It’s been roughly a year since I started talking about DataOps. It was an accident, something I mentioned during a presentation on data engineering. But that slip attracted the interest of several vendors using the term and I thought I was seeing the start of the next differentiating practice in data and analytics. I’m still waiting for that.Continue reading →
Amazon Web Services is making a habit of disrupting smaller enterprise software vendors. At its re:Invent conference, AWS caused quite a bit of pearl-clutching in various open source communities for its managed Apache Kafka service. The company was accused of strip-mining open source while failing to contribute back to the communities it was appropriating software from.
Last week, AWS went further by announcing a new DBMS with a MongoDB-compatible API (based on the 3.6 version). MongoDB responded predictably, but the Amazon DocumentDB announcement didn’t trigger the same reaction from the OSS community. I imagine there’s far less sympathy for MongoDB after it relicensed as a proprietary product. There have been several takes about what AWS’ announcement means for open source software, but I believe those miss the point. The point isn’t about open source. The point is about delivering what customers value and what they don’t.
The majority simply don’t value open source. In certain cases, customers value their relationships with the vendor, but only when the vendor is an engineering partner instead of merely a rent-seeker. However, those instances are exceedingly rare. Customers don’t value operational opacity and complexity, especially for technologies with extremely limited skills available in the market.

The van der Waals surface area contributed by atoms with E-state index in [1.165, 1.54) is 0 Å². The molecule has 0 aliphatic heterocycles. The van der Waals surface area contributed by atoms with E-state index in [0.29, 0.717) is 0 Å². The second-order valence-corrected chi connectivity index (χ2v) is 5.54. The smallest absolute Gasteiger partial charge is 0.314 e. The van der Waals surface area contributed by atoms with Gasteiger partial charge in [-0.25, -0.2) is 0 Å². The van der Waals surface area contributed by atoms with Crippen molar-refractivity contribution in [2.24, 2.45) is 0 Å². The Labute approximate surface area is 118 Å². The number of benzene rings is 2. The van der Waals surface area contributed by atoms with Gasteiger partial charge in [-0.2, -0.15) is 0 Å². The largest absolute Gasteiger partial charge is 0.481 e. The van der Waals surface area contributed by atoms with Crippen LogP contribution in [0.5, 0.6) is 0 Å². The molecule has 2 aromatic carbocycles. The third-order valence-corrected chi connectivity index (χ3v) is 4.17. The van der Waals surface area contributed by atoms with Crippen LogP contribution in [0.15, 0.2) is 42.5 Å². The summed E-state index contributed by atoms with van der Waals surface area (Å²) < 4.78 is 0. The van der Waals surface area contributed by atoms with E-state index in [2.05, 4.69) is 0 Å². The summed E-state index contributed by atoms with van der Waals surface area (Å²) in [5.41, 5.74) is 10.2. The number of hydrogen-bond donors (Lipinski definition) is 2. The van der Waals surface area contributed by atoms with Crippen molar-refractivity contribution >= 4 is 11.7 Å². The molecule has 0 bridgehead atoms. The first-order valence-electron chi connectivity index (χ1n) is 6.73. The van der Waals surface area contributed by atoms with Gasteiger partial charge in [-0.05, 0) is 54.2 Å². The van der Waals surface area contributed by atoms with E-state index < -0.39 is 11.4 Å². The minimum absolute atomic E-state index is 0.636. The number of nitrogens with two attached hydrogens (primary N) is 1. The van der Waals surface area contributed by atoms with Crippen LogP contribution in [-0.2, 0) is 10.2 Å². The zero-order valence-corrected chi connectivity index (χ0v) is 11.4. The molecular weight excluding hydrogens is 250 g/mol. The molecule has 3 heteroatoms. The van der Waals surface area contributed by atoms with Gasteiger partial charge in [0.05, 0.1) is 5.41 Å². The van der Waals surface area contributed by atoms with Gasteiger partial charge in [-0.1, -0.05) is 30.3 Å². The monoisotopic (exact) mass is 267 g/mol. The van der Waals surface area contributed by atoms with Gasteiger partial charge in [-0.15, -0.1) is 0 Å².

Amazon Web Services hasn’t capitalized on open source software. It has capitalized on customer demand for removing complexity. Kafka and MongoDB won’t be the last OSS projects to get blindsided by the cloud providers. I can think of at least two other “open core” enterprise software companies with overly complex products that end users would love to have someone else manage.
Data visualizations increasingly inform our daily decisions. Traffic visualizations inform which route to take to the office, business intelligence dashboards indicate how you’re doing on projects and key performance indicators. And data collected by fitness trackers tell you how close you are (or aren’t) to reaching your weight loss or fitness goals.
Google and Walmart have announced a partnership where Google Home users can purchase Walmart’s products using voice ordering. As Recode points out, the intent of the partnership is to blunt Amazon’s initial foray into voice-based ordering. Coming at this from the data and analytics perspective, my first question is what happens to the customer data from, potentially, millions of orders?
Google’s partnership position is clearly more advantageous than Walmart’s. For Google, the data from voice-based ordering is likely to be combined with the existing customer profile it already has and will feed its advertising efforts. Obviously Walmart also gets the order data, but who else? Can Google resell that data to other parties? These details weren’t included in the partnership announcement, but Google’s terms and conditions make it clear that they can use data however it sees fit.